Archive for July, 2018

Atlantic Article Advises Against Aggregating Nation’s Schools

July 31, 2018 Comments off

Earlier this month, Atlantic writer Jack Schneider wrote an article urging our nation to stop thinking of “America’s Schools” as a monolith, arguing that in doing so we are doing more harm than good. At the outset of his essay. Mr. Schneider identified A Nation at Risk as the the point when we established “…a new way of talking about public education in the United States, a master narrative that has endured — and even subtly changed American education policy for the worse — over the past several decades.” That “master narrative” is that public education is a monolith and that it is “failing”. But Mr. Schneider asserts that this is not the case at all:

The abstraction of “America’s schools” may be convenient for rousing the collective conscience, but it is not particularly useful for the purpose of understanding (or improving) American education. Consider the issue of funding. On average, federal money accounts for less than 10 percent of education budgets across the country, and the rest of the financial responsibility falls to states and local schools. If local schools are unable to raise what they need, the state is usually well positioned to make up the difference, but states differ dramatically in their approaches. On average, states spend roughly $13,000 per student on public education — but looking at the average alone is misleading. Only about half of states spend anything close to that figure: A dozen spend 25 percent more than the national average, and 10 states spend 25 percent less. The result is significant disparities, and some striking incongruities. New York’s schools, for instance, spend roughly three times as much per student as Utah’s schools — a huge difference, even after accounting for New York’s higher cost of living.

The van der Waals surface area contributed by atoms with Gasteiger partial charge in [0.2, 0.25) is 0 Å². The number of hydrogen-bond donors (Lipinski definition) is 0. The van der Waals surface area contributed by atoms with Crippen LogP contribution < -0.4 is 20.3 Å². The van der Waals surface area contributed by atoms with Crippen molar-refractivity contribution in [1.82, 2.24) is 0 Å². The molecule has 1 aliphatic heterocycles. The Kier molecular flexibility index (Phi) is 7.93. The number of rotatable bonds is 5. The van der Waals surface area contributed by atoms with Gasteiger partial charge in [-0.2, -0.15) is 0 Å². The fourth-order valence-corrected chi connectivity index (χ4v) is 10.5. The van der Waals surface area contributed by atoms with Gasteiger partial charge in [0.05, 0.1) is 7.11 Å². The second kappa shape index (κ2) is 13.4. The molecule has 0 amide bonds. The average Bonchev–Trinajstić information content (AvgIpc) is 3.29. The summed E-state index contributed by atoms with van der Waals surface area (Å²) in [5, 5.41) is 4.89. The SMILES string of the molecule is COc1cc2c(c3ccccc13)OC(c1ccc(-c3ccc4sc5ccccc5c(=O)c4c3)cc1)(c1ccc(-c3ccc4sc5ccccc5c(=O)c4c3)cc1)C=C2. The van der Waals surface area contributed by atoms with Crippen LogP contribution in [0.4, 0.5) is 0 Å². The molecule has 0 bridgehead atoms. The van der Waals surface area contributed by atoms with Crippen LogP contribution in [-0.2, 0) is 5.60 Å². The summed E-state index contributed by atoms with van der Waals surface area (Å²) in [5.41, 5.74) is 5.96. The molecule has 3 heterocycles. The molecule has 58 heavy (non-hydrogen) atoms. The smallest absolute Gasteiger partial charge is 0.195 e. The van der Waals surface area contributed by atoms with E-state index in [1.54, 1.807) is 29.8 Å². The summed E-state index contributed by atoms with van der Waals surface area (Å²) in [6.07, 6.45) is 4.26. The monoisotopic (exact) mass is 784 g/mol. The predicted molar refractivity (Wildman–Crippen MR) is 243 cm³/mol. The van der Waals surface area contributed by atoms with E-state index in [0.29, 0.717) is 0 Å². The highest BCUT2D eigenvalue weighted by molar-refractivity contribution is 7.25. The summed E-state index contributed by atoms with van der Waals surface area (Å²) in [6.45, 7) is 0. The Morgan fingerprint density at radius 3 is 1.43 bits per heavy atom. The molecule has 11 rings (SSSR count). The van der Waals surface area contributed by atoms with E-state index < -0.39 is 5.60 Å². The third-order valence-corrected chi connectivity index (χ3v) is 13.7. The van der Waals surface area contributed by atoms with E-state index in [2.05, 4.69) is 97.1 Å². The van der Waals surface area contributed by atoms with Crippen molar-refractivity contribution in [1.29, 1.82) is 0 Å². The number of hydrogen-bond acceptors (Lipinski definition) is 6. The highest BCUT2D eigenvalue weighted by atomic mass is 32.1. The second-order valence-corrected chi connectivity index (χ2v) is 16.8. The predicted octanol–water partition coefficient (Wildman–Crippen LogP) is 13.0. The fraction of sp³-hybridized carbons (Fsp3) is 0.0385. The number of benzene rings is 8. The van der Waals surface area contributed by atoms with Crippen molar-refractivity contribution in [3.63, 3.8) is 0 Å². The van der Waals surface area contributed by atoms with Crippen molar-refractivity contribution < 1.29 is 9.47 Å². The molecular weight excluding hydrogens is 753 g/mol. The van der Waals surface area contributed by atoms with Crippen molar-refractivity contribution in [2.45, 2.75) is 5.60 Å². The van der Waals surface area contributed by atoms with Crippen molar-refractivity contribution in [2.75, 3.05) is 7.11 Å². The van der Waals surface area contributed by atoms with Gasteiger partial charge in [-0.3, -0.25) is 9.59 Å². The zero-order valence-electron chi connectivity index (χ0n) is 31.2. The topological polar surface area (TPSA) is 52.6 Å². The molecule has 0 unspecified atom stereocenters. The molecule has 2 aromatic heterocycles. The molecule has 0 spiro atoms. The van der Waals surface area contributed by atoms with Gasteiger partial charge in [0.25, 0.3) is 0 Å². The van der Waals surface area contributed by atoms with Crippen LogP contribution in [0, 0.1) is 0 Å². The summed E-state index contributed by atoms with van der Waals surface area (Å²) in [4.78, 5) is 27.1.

And once the “collective conscience” of the politicians was roused by A Nation at Risk, both political parties bought into the “failing schools” narrative and began imposing one-size-fits-all solutions to the monolith, ignoring the reality that funding was hugely disparate and the policies governing schools resided in state and local governments. But Mr. Schneider does see a value in looking at public education as a national issue.

This is not to say that taking the national perspective can’t be valuable. Troubling patterns do exist across the U.S., and discussions about them can play an important role in shaping both public understanding and education policy. Achievement gaps across race and class, for instance, are an important reminder of broader social and economic inequalities, and advocates have used evidence about those patterns to make the case for universal early-childhood education. Similarly, a national dialogue about the disproportionate punishment of black and brown children in schools has drawn attention to an issue that might otherwise have gone unnoticed. These kinds of broad conversations can generate both political will and policy responses.

But, alas, while these kinds of broad conversations CAN generate political will and policy responses, they have not done so thus far. Instead, they’ve generated policy responses like NCLB, Race to the Top, and ESSA, all of which use standardized testing to reinforce the notion that public education is a monolith and it is failing. Mr. Schneider concludes his essay with this question:

The authors of “A Nation at Risk” concluded their report with a simple claim: “Education should be at the top of the Nation’s agenda.” And in creating a new kind of school-reform rhetoric, they seem to have achieved their aim. The question is, has it done more harm than good?

The answer is clear: it has done far more harm than good.

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America Loves Rankings and Lists… And WalletHub Delivers One of the Worst

July 31, 2018 Comments off

This morning’s Google feed on public education was full of articles from newspapers across the country reporting on their state’s ranking based on WalletHub’s analysis. This immediately led me to ask the following question: Who did the rankings and how were they determined?

I clicked on the WalletHub report link and found this synopsis, which, as my highlights indicate, if full of flawed thinking that immediately led me to the accurate conclusion that this was developed by conservative “reformers” who value the market place over “government schools”: